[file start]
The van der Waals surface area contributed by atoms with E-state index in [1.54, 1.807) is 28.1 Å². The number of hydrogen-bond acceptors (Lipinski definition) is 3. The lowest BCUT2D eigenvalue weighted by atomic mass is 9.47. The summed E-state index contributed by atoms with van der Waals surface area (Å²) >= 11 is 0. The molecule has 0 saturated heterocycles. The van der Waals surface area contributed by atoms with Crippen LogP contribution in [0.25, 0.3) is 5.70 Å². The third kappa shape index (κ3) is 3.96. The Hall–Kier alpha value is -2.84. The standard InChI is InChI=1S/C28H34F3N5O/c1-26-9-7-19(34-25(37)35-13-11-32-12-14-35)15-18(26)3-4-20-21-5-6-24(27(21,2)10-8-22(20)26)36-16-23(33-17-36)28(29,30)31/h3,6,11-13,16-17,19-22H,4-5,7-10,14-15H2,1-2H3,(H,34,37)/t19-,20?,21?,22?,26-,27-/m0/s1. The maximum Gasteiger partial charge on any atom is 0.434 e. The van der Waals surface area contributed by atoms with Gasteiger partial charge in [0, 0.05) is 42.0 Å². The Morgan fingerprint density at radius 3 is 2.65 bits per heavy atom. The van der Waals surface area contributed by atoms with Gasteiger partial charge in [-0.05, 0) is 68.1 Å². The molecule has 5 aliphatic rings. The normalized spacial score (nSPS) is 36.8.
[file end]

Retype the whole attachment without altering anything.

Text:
The van der Waals surface area contributed by atoms with E-state index in [1.54, 1.807) is 28.1 Å². The number of hydrogen-bond acceptors (Lipinski definition) is 3. The lowest BCUT2D eigenvalue weighted by atomic mass is 9.47. The summed E-state index contributed by atoms with van der Waals surface area (Å²) >= 11 is 0. The molecule has 0 saturated heterocycles. The van der Waals surface area contributed by atoms with Crippen LogP contribution in [0.25, 0.3) is 5.70 Å². The third kappa shape index (κ3) is 3.96. The Hall–Kier alpha value is -2.84. The standard InChI is InChI=1S/C28H34F3N5O/c1-26-9-7-19(34-25(37)35-13-11-32-12-14-35)15-18(26)3-4-20-21-5-6-24(27(21,2)10-8-22(20)26)36-16-23(33-17-36)28(29,30)31/h3,6,11-13,16-17,19-22H,4-5,7-10,14-15H2,1-2H3,(H,34,37)/t19-,20?,21?,22?,26-,27-/m0/s1. The maximum Gasteiger partial charge on any atom is 0.434 e. The van der Waals surface area contributed by atoms with Gasteiger partial charge in [0, 0.05) is 42.0 Å². The Morgan fingerprint density at radius 3 is 2.65 bits per heavy atom. The van der Waals surface area contributed by atoms with Gasteiger partial charge in [-0.05, 0) is 68.1 Å². The molecule has 5 aliphatic rings. The normalized spacial score (nSPS) is 36.8.